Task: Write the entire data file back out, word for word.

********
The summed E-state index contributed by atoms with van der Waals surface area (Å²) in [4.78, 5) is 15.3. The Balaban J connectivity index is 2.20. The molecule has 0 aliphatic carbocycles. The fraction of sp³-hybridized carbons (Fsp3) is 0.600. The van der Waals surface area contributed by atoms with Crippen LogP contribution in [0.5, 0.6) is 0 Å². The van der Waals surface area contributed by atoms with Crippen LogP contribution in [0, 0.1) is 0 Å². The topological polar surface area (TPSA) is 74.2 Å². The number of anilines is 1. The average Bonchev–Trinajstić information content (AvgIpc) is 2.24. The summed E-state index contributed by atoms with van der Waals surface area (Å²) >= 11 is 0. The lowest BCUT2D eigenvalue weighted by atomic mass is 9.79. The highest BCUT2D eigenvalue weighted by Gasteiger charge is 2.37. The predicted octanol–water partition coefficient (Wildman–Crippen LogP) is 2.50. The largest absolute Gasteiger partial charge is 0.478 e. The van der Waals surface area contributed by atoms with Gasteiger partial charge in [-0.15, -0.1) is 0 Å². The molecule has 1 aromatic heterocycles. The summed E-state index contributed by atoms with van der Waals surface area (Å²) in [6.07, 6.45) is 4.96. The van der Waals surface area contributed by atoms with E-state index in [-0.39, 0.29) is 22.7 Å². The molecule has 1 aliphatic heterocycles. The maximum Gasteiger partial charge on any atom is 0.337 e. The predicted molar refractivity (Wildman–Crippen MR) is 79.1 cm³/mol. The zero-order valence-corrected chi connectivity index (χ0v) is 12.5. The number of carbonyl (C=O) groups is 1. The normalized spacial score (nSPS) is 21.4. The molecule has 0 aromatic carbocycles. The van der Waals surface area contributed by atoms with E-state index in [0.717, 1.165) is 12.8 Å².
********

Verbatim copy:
The summed E-state index contributed by atoms with van der Waals surface area (Å²) in [4.78, 5) is 15.3. The Balaban J connectivity index is 2.20. The molecule has 0 aliphatic carbocycles. The fraction of sp³-hybridized carbons (Fsp3) is 0.600. The van der Waals surface area contributed by atoms with Crippen LogP contribution in [0.5, 0.6) is 0 Å². The van der Waals surface area contributed by atoms with Crippen LogP contribution in [0, 0.1) is 0 Å². The topological polar surface area (TPSA) is 74.2 Å². The number of anilines is 1. The average Bonchev–Trinajstić information content (AvgIpc) is 2.24. The summed E-state index contributed by atoms with van der Waals surface area (Å²) >= 11 is 0. The lowest BCUT2D eigenvalue weighted by atomic mass is 9.79. The highest BCUT2D eigenvalue weighted by Gasteiger charge is 2.37. The predicted octanol–water partition coefficient (Wildman–Crippen LogP) is 2.50. The largest absolute Gasteiger partial charge is 0.478 e. The van der Waals surface area contributed by atoms with Gasteiger partial charge in [-0.15, -0.1) is 0 Å². The molecule has 1 aromatic heterocycles. The summed E-state index contributed by atoms with van der Waals surface area (Å²) in [6.07, 6.45) is 4.96. The van der Waals surface area contributed by atoms with E-state index in [-0.39, 0.29) is 22.7 Å². The molecule has 1 aliphatic heterocycles. The maximum Gasteiger partial charge on any atom is 0.337 e. The predicted molar refractivity (Wildman–Crippen MR) is 79.1 cm³/mol. The zero-order valence-corrected chi connectivity index (χ0v) is 12.5. The number of carbonyl (C=O) groups is 1. The normalized spacial score (nSPS) is 21.4. The molecule has 0 aromatic carbocycles. The van der Waals surface area contributed by atoms with E-state index in [0.717, 1.165) is 12.8 Å².